I don't know if it's proper to answer my own question. Editors, please, advise on this if this is not the case. Thanks in advance. I think I've solved this mystery: the problem was the lack of a default ACL on the XFS volumes. Here's the ACL entry for /srv/backups, one of the directories affected: # file: srv/backups # owner: root # group: root user::rwx ...


2

The AIX ftpd doesn't provide per-user umask settings. You can set a global umask value with the -u switch, but neither the command line nor the configuration file allow you to set this on a per-user basis. Note that you can set the umask, and run chmod, from the client side with SITE commands: SITE UMASK 002 SITE CHMOD 600 your_file


2

System users differ from ‘normal’ ones in three ways: password expiry, home directory (system users don't have one), and UID (system users are usually below some arbitrary threshold). In the general case, you're almost entirely out of luck. You can use PAM to set the umask, but PAM selects behaviours based on things other than these three differences. In ...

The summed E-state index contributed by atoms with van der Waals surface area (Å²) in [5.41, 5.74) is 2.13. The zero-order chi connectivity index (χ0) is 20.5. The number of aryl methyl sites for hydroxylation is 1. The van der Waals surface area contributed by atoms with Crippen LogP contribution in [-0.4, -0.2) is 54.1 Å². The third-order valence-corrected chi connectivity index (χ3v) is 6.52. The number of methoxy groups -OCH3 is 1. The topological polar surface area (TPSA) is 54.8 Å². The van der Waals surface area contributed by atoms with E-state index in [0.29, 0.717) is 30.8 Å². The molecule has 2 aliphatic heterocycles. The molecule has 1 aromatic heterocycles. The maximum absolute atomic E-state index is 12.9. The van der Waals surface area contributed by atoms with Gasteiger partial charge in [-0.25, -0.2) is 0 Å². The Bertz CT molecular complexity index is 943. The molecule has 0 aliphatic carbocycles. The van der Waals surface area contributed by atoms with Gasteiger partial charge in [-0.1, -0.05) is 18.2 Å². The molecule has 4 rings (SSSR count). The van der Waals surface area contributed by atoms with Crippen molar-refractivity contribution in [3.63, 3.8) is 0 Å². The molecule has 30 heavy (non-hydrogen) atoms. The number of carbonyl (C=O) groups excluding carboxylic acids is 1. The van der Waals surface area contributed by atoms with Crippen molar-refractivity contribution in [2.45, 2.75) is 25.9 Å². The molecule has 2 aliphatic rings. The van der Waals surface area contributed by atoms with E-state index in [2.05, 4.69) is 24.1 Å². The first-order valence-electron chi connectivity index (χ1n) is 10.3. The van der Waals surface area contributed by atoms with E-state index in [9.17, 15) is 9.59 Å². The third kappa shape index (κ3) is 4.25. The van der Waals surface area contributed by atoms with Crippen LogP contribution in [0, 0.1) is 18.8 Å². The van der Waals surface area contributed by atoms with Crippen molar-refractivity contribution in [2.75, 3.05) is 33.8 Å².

2

cd doesn't change the umask. Either you've overloaded cd, or you have a pre- or post-command hook. Check that cd hasn't been overloaded by running type cd. This will show you whether it's a “shell builtin” (good) or an alias or function (suspicious). Run echo "$PROMPT_COMMAND" to see if you have a post-command hook (bash evaluates the value of this ...


2